Hotten, Robert, and Peter Diprose. "From Dreamtime to QuickTime: the Resurgence of the 360-Degree Panoramic View as a Form of Computer-Synthesised Architectural Representation." In Eternity, Infinity and Virtuality in Architecture: Proceedings of the 22nd Annual Conference of the Association for Computer-Aided Design in Architecture, 155-162. ACADIA. Washington D.C.: Catholic University, 2000. The conference theme “eternity, infinity and virtuality” may be considered in terms of time, space and the other. One form of representation that captures all three of these fundamental dimensions, at a glance, is the 360-degree panorama, a medium that is currently making a comeback in the architectural studio. This paper explores the use of the computer-synthesised panorama as a means of representing architectural space and landscape experience, and as a method of informing the design. The panoramic mural is differentiated from two subcategories of QTVR panorama, the subjective and the objective. The use of panoramic views enable landscape architecture students to design using a 2D image format which can be rendered to provide a 3D spatial effect. In summary, the paper contends that the process of design, in architectural practice and in architectural education, is significantly enhanced by the dynamic representations of time and/or space offered by the computer-synthesised panorama.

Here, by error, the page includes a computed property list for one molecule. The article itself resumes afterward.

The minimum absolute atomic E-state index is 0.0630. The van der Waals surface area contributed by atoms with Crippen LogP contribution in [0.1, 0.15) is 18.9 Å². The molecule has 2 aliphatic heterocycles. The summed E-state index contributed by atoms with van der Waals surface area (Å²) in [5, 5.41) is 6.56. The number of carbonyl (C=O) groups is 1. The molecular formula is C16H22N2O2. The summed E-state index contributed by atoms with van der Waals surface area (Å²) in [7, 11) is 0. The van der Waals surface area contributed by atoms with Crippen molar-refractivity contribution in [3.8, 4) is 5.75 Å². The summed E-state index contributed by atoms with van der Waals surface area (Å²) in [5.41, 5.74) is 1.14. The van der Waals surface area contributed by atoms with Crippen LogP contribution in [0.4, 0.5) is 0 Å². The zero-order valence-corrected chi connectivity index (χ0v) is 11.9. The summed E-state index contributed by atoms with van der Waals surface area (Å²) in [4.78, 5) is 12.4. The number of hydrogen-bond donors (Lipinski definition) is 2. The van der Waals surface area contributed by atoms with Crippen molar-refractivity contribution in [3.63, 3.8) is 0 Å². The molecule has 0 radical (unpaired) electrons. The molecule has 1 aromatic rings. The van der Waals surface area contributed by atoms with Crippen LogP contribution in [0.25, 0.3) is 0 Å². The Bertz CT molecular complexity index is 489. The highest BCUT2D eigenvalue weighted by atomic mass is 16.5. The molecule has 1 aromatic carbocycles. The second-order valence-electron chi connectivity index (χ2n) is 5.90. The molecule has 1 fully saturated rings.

Donath, Dirk, and Thorsten Lömker. "Illusion, Frustration and Vision in Computer-Aided Project Planning: a Reflection and Outlook on the Use of Computing in Architecture ." In Eternity, Infinity and Virtuality in Architecture: Proceedings of the 22nd Annual Conference of the Association for Computer-Aided Design in Architecture, 9-Mar. ACADIA. Washington D.C.: Catholic University, 2000. This paper examines the progressive and pragmatic use of computers and CAAD systems in the architectural practice. With the aid of three scenarios, this paper will illustrate gainful implementation of computer aided project planning in architecture. The first scenario describes an actual situation of implementation and describes conceptual abortive developments in office organization as well as in software technology. Scenario two outlines the essential features of an integrated building design system and the efforts involved in its implementation in the architectural practice. It clearly defines preconditions for implementation and focuses on feasible concepts for the integration of different database management systems. A glance at paradigms of conceptual work currently under development will be taken. The third scenario deals with the structure and integration of innovative concepts and the responsibility the architect will bear with regard to necessary alterations in office and workgroup organization. A future-oriented building design system will be described that distinguishes itself from existing programs because of its modular, net-based structure. With reference to todayis situation in architectural offices and according to realizable improvements, this article will demonstrate courses for future IT-support on the basis of an ongoing research project. The presented project is part of the special research area 524 “Materials and Constructions for the Revitalization of Existing Buildings” which is funded by the Deutsche Forschungsgemeinschaft. It deals with the integration of various parties that are involved in the revitalization process of existing buildings as well as with the provision of adequate information within the planning process resting upon the survey of existing building substance. Additional concepts that might change the way an architectis work is organized will also be presented. “Case-based-reasoning” methods will make informal knowledge available, leading to a digital memory of preservable solutions.